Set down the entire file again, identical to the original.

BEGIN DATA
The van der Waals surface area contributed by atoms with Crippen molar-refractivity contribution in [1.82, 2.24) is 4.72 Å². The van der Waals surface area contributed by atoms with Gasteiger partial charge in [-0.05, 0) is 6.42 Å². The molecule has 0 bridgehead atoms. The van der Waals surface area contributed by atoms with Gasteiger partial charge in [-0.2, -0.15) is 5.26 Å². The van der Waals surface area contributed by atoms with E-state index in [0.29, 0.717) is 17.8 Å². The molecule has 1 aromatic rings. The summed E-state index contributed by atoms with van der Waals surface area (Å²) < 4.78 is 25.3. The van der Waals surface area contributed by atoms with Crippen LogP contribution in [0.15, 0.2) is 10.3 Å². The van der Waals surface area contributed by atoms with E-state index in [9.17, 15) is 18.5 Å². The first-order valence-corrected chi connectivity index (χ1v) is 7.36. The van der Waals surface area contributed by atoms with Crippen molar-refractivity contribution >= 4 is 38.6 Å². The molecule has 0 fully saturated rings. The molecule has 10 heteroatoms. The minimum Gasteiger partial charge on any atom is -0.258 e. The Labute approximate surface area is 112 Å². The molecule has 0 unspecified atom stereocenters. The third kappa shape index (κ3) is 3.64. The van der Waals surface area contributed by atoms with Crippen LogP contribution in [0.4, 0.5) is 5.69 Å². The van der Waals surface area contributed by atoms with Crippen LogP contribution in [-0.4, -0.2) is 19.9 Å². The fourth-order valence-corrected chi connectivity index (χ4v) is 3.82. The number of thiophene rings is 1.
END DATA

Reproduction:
The van der Waals surface area contributed by atoms with Crippen molar-refractivity contribution in [1.82, 2.24) is 4.72 Å². The van der Waals surface area contributed by atoms with Gasteiger partial charge in [-0.05, 0) is 6.42 Å². The molecule has 0 bridgehead atoms. The van der Waals surface area contributed by atoms with Gasteiger partial charge in [-0.2, -0.15) is 5.26 Å². The van der Waals surface area contributed by atoms with E-state index in [0.29, 0.717) is 17.8 Å². The molecule has 1 aromatic rings. The summed E-state index contributed by atoms with van der Waals surface area (Å²) < 4.78 is 25.3. The van der Waals surface area contributed by atoms with Crippen LogP contribution in [0.15, 0.2) is 10.3 Å². The van der Waals surface area contributed by atoms with E-state index in [9.17, 15) is 18.5 Å². The first-order valence-corrected chi connectivity index (χ1v) is 7.36. The van der Waals surface area contributed by atoms with Crippen molar-refractivity contribution >= 4 is 38.6 Å². The molecule has 0 fully saturated rings. The molecule has 10 heteroatoms. The minimum Gasteiger partial charge on any atom is -0.258 e. The Labute approximate surface area is 112 Å². The molecule has 0 unspecified atom stereocenters. The third kappa shape index (κ3) is 3.64. The van der Waals surface area contributed by atoms with Crippen LogP contribution in [0.4, 0.5) is 5.69 Å². The van der Waals surface area contributed by atoms with Crippen LogP contribution in [-0.4, -0.2) is 19.9 Å². The fourth-order valence-corrected chi connectivity index (χ4v) is 3.82. The number of thiophene rings is 1.